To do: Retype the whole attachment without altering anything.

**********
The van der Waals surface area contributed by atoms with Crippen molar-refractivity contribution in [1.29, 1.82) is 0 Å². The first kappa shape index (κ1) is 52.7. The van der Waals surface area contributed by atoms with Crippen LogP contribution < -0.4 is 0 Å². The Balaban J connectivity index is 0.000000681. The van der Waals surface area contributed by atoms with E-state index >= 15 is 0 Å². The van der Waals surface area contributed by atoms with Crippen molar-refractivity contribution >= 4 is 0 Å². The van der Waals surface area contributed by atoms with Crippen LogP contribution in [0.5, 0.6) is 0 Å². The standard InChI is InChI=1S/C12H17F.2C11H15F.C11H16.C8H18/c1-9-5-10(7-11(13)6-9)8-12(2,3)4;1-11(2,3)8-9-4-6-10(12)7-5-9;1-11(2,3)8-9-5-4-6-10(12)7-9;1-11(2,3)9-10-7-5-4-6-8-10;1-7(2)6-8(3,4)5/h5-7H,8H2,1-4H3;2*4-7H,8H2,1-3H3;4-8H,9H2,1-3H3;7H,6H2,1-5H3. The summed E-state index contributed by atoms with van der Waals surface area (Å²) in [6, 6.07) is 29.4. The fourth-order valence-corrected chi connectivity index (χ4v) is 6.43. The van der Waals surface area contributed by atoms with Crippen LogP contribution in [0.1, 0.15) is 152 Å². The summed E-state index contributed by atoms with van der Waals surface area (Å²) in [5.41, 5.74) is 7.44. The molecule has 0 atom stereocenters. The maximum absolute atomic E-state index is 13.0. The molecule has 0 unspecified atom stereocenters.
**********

The van der Waals surface area contributed by atoms with Crippen molar-refractivity contribution in [1.29, 1.82) is 0 Å². The first kappa shape index (κ1) is 52.7. The van der Waals surface area contributed by atoms with Crippen LogP contribution < -0.4 is 0 Å². The Balaban J connectivity index is 0.000000681. The van der Waals surface area contributed by atoms with E-state index >= 15 is 0 Å². The van der Waals surface area contributed by atoms with Crippen molar-refractivity contribution >= 4 is 0 Å². The van der Waals surface area contributed by atoms with Crippen LogP contribution in [0.5, 0.6) is 0 Å². The standard InChI is InChI=1S/C12H17F.2C11H15F.C11H16.C8H18/c1-9-5-10(7-11(13)6-9)8-12(2,3)4;1-11(2,3)8-9-4-6-10(12)7-5-9;1-11(2,3)8-9-5-4-6-10(12)7-9;1-11(2,3)9-10-7-5-4-6-8-10;1-7(2)6-8(3,4)5/h5-7H,8H2,1-4H3;2*4-7H,8H2,1-3H3;4-8H,9H2,1-3H3;7H,6H2,1-5H3. The summed E-state index contributed by atoms with van der Waals surface area (Å²) in [6, 6.07) is 29.4. The fourth-order valence-corrected chi connectivity index (χ4v) is 6.43. The van der Waals surface area contributed by atoms with Crippen LogP contribution in [0.1, 0.15) is 152 Å². The summed E-state index contributed by atoms with van der Waals surface area (Å²) in [5.41, 5.74) is 7.44. The molecule has 0 atom stereocenters. The maximum absolute atomic E-state index is 13.0. The molecule has 0 unspecified atom stereocenters.